:)ensen.

What?? Cordless “gun-style” drills have been around since the early 1960’s. Black & Decker, Porter Cable, Milwaukee, Makita and a few others all had Cordless drills on the market in the 1980’s. DeWalt didn’t even have cordless tools on the market until around 1992.

As a matter of fact, Robert Riley Jr invented the first cordless drill for Black & Decker in 1961 and he later developed cordless tools for use on the early space missions. Black & Decker sold a cordless drill in the 1970’s, it wasn’t very powerful and it wasn’t pretty or ergonomic.

It wasn’t till the 1980’s till the technology caught up and the drills became more powerfull that other companies started designing their own lines and the popularity increased.

Looks like we have hit all of the American stereotype highlights on this thread.

All of us uneducated, uncultured, country-music blastin’ redknecks drive big ‘ol gas-guzzlin’ SUVs that never get used for anything other than hauling our fat, lazy bodies to WalMart so that we can buy a ton of useless crap - then we go home and watch our beloved NASCAR and NFL and spout off about how superior we are to the rest of the world. Oh, and we don’t know how to design anything at all.

Give me a break! :unamused:

There is plenty of “good” design coming out of America - just as much as what comes out of Europe or anywhere else - but we have no more crap than anyone else. The main problem is, in my opinion, that the population and media are not focussed on design, or at least the better side of design, as they are in Europe, leading to the perception that we are nothing but overweight and overkill.

Deez, you got schooled. Hate to break it to you. Best back down on this one. Have a bud light, and some lime-flavored tostitos.

Norm… (are you the Yankee Workshop guy?)

Now maybe you’re right about Milwaukee and Porter Cable, but the only thing I remember B&D popularizing was their cordless screwdriver. I believe even Craftsman had to make a clone of that. Even so, gun was my own poor choice of word especially that there are at least two distinct types of gun-style cordless drills.

The first type was merely evolved from the corded types that had been around for decades and these didn’t really take hold until rechargeable batteries could hold a useful amount of energy. It is characterized by motor being forward of the handle and battery pack inside the handle. Of all the brands mentioned, Makita seemed to be in the market first with those tube style battery packs. This style has fallen by the wayside.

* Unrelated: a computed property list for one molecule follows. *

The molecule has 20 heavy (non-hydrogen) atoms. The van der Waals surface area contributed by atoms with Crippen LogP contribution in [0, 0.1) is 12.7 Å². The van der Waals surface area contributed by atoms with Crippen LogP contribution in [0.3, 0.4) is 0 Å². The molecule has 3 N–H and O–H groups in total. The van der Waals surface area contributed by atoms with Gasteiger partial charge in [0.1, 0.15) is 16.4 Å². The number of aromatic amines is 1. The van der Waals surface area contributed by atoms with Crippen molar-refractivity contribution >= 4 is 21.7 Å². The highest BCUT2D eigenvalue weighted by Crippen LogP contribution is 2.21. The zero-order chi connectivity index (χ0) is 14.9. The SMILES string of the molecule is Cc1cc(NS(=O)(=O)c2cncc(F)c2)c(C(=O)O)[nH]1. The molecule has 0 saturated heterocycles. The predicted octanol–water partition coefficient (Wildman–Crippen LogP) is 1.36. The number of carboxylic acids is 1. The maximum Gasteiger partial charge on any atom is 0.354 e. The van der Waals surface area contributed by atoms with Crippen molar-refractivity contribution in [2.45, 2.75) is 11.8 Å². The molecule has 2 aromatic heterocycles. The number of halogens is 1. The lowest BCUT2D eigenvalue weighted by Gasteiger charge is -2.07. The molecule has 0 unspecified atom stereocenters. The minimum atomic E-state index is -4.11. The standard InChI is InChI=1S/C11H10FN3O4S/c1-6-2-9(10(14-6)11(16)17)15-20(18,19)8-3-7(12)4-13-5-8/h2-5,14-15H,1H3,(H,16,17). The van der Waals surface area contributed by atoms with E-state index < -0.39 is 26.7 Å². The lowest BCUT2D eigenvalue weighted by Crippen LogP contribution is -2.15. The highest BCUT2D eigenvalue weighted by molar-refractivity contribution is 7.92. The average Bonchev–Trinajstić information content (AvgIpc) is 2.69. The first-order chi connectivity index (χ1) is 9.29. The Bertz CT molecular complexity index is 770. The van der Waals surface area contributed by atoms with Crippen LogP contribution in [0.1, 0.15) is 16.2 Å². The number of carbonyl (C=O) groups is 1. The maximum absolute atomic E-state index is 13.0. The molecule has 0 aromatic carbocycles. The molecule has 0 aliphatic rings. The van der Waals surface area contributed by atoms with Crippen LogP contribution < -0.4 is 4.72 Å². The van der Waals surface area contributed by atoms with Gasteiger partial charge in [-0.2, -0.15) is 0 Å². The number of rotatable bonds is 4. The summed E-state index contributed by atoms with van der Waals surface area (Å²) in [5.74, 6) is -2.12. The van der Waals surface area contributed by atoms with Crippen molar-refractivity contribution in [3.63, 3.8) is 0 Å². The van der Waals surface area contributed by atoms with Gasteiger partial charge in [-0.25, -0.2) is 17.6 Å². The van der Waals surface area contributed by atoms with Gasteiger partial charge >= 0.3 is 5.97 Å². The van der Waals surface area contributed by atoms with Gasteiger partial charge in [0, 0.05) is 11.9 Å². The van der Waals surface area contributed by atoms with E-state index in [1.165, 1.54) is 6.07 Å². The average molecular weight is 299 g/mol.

The second style, which I was referring to in the previous post, has the motor above and aft of the handle and the battery pack hanging below the handle. Of these, Dewalt may not have been the first, but it certainly went deep into the contractor market. I know that in the 90’s just about every carpenter seemed to be replacing their blue drills with yellow ones.

Tool mfgs have their well-known niche brands. Milwaukee is known for it’s red Sawzalls, Craftsman it’s warranty on wrenches, Porter Cable routers, Skil saws and Snap-On for just being plain expensive. Could be that the market was completely different in the USA, but in Canada, Dewalt has overrun the market for cordless tools.

:)ensen.

Still unclever and unfunny. Try harder.
Still haven’t explained yourself beyond the first bark.
Still embarassed about acting like a douche and being repremanded on the net.
Still cowering behind anonymity
Still wildly searching on google images for a last desperate attempt to back up such a tiny brain statement. (couldn’t find anything and gave up?)

Such a distinctive and worldly statement:
“contemporary american design rarely exhibits the beauty and sophistication of subtlety in product design, it tends to be much more exaggerated and dramatic.”

Contemporary…Rarely…Subtley…Tends to be…Exaggerated…Dramatic…

no back up. no proof. one teary eyed SUV whine. Thanks for the sum up on American Design, professor no dick.

B&D pioneered the battery drill in 1961. In 1985, Skill introduced the ‘Twist’ screw driver ,a less power demanding application, and the rest is history. I was designing for a power tool company (which no longer exists) in the late 70’s and worked on battery powered concepts. Most resembled WWII Lugers with clip loaded drycells or they were tethered to a power supply ‘utility-belt’.

Okay which one of you is Scott from Zorbit Resources? Come out and admit it once and for all.